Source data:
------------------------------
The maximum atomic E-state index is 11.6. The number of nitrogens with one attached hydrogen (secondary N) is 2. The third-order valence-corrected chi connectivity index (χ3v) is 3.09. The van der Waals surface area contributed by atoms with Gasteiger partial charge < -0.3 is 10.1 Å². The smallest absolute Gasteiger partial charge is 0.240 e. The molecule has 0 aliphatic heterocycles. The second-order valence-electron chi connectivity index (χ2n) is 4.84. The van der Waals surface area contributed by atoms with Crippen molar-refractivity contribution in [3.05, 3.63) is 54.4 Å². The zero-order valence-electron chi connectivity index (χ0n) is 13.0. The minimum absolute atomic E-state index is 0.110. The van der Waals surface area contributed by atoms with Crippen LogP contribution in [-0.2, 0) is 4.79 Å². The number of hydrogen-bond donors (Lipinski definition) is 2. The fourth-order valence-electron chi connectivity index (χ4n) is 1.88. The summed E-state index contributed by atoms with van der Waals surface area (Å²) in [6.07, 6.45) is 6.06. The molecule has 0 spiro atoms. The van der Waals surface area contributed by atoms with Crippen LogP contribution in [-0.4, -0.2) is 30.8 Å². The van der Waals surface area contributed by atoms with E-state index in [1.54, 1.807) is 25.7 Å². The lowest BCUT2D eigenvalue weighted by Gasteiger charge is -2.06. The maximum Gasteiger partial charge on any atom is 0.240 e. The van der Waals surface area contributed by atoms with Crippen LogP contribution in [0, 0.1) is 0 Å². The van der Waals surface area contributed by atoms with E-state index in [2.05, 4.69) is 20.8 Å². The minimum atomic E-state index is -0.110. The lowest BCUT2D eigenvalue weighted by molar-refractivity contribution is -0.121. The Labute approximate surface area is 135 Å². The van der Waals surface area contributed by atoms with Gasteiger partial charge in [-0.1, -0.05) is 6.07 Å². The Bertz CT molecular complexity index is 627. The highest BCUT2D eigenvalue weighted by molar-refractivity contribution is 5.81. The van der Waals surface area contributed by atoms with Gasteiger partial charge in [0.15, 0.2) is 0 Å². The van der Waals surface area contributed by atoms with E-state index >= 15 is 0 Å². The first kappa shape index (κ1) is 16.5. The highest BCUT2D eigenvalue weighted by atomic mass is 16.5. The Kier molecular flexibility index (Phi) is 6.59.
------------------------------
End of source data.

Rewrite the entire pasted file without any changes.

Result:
The maximum atomic E-state index is 11.6. The number of nitrogens with one attached hydrogen (secondary N) is 2. The third-order valence-corrected chi connectivity index (χ3v) is 3.09. The van der Waals surface area contributed by atoms with Gasteiger partial charge < -0.3 is 10.1 Å². The smallest absolute Gasteiger partial charge is 0.240 e. The molecule has 0 aliphatic heterocycles. The second-order valence-electron chi connectivity index (χ2n) is 4.84. The van der Waals surface area contributed by atoms with Crippen molar-refractivity contribution in [3.05, 3.63) is 54.4 Å². The zero-order valence-electron chi connectivity index (χ0n) is 13.0. The minimum absolute atomic E-state index is 0.110. The van der Waals surface area contributed by atoms with Crippen LogP contribution in [-0.2, 0) is 4.79 Å². The number of hydrogen-bond donors (Lipinski definition) is 2. The fourth-order valence-electron chi connectivity index (χ4n) is 1.88. The summed E-state index contributed by atoms with van der Waals surface area (Å²) in [6.07, 6.45) is 6.06. The molecule has 0 spiro atoms. The van der Waals surface area contributed by atoms with Crippen LogP contribution in [-0.4, -0.2) is 30.8 Å². The van der Waals surface area contributed by atoms with E-state index in [1.54, 1.807) is 25.7 Å². The lowest BCUT2D eigenvalue weighted by Gasteiger charge is -2.06. The maximum Gasteiger partial charge on any atom is 0.240 e. The van der Waals surface area contributed by atoms with Crippen LogP contribution in [0, 0.1) is 0 Å². The van der Waals surface area contributed by atoms with E-state index in [2.05, 4.69) is 20.8 Å². The minimum atomic E-state index is -0.110. The lowest BCUT2D eigenvalue weighted by molar-refractivity contribution is -0.121. The Labute approximate surface area is 135 Å². The van der Waals surface area contributed by atoms with Gasteiger partial charge in [-0.1, -0.05) is 6.07 Å². The Bertz CT molecular complexity index is 627. The highest BCUT2D eigenvalue weighted by molar-refractivity contribution is 5.81. The van der Waals surface area contributed by atoms with Gasteiger partial charge in [0.15, 0.2) is 0 Å². The van der Waals surface area contributed by atoms with E-state index >= 15 is 0 Å². The first kappa shape index (κ1) is 16.5. The highest BCUT2D eigenvalue weighted by atomic mass is 16.5. The Kier molecular flexibility index (Phi) is 6.59.